Regulations: Rules that must be complied with or a fine will be levied. Examples include Environmental Protection Agency regulations that force factories to invest in technology to reduce carbon dioxide and other pollution into the atmosphere.
According to National Review, "The Week," (April 30, 2012 issue), "Big Business doesn't really mind them, especially when they prevent other firms from competing." This allows the big business to gain a larger market share. Regulations aren't free market, yet firms seeking to shore up the bottom line "profit" don't necessarily care about free market.
"That's why health insurance companies wanted Obamacare: it gets rid of the small market insurance companies by forcing them to comply with new regulations. One such regulation would force insurance companies to accept patients with preexisting conditions," according to National Review. This is like taking in a debt, and results in bad business practice.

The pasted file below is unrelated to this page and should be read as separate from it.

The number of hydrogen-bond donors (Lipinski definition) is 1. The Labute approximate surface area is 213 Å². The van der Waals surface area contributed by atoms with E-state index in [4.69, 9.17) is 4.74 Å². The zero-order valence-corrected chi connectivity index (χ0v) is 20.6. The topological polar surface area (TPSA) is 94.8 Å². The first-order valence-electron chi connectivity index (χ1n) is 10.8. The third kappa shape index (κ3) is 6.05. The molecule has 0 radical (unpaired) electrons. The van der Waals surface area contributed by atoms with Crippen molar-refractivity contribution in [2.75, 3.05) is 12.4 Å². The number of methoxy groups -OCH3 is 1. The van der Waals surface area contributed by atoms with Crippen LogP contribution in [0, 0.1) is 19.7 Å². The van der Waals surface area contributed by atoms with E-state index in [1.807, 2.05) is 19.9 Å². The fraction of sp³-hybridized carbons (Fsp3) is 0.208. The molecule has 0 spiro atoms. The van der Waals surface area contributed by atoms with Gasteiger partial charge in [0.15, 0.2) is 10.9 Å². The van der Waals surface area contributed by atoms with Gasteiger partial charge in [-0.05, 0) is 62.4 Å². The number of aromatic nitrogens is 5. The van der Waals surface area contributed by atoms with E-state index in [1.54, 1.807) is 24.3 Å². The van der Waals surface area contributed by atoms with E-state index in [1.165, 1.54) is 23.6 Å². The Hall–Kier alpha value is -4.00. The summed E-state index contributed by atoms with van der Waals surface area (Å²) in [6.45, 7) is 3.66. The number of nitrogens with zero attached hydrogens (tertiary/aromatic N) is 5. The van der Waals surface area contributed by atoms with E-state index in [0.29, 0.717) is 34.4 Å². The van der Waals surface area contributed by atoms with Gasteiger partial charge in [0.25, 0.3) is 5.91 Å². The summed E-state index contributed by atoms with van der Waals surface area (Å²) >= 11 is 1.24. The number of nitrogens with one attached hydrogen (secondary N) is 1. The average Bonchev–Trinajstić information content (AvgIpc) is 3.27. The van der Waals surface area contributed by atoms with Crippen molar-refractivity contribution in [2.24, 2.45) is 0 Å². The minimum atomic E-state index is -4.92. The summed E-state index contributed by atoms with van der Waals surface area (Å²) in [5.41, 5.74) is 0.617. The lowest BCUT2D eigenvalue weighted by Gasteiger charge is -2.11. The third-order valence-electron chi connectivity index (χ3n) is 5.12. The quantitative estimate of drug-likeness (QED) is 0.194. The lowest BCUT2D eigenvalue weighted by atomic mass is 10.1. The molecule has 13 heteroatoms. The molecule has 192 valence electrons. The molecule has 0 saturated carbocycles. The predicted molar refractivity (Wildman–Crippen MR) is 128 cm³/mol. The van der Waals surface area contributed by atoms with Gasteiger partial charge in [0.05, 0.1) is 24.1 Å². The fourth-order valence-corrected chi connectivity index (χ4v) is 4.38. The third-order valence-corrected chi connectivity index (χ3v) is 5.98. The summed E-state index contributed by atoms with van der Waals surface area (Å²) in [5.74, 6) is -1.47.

Large companies can eat the cost or shift it to customers by raising prices. Small companies are often forced to raise prices or close their doors. So while it's easy for large companies to raise prices, smaller companies can't do this so easily as it makes it harder to complete. It's often easier to simply go out of business, or at least lay off workers.
"New business start ups are presently at a 30 year low, and adding more regulations are only going to increase this statistic," National Review writes.
So a few regulations are fine in that it keeps industries and firms honest. Yet as regulations increase, we reach a point of negative returns. Too many regulations result in anti-capitalistic markets that benefit big business.